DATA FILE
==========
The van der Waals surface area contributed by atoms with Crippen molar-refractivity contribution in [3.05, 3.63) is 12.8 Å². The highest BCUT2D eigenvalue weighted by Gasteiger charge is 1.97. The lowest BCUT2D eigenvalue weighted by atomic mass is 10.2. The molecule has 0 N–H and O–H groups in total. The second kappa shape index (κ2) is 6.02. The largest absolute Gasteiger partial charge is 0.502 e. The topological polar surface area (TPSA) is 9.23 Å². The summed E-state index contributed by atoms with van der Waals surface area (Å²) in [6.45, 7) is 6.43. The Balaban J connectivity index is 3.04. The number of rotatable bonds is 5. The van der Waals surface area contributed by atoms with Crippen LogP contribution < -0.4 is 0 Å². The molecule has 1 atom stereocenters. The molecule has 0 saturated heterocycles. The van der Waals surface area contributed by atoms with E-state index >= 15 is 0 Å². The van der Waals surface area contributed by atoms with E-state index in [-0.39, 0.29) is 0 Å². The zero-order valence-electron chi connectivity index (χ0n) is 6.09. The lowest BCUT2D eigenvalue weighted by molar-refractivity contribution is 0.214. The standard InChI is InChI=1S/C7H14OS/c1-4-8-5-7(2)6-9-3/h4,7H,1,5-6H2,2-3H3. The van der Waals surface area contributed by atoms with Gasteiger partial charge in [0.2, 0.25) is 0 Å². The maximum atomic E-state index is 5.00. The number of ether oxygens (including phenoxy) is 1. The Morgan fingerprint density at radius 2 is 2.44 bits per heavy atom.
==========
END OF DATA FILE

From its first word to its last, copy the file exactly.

The van der Waals surface area contributed by atoms with Crippen molar-refractivity contribution in [3.05, 3.63) is 12.8 Å². The highest BCUT2D eigenvalue weighted by Gasteiger charge is 1.97. The lowest BCUT2D eigenvalue weighted by atomic mass is 10.2. The molecule has 0 N–H and O–H groups in total. The second kappa shape index (κ2) is 6.02. The largest absolute Gasteiger partial charge is 0.502 e. The topological polar surface area (TPSA) is 9.23 Å². The summed E-state index contributed by atoms with van der Waals surface area (Å²) in [6.45, 7) is 6.43. The Balaban J connectivity index is 3.04. The number of rotatable bonds is 5. The van der Waals surface area contributed by atoms with Crippen LogP contribution < -0.4 is 0 Å². The molecule has 1 atom stereocenters. The molecule has 0 saturated heterocycles. The van der Waals surface area contributed by atoms with E-state index >= 15 is 0 Å². The van der Waals surface area contributed by atoms with E-state index in [-0.39, 0.29) is 0 Å². The zero-order valence-electron chi connectivity index (χ0n) is 6.09. The lowest BCUT2D eigenvalue weighted by molar-refractivity contribution is 0.214. The standard InChI is InChI=1S/C7H14OS/c1-4-8-5-7(2)6-9-3/h4,7H,1,5-6H2,2-3H3. The van der Waals surface area contributed by atoms with Gasteiger partial charge in [0.2, 0.25) is 0 Å². The maximum atomic E-state index is 5.00. The number of ether oxygens (including phenoxy) is 1. The Morgan fingerprint density at radius 2 is 2.44 bits per heavy atom.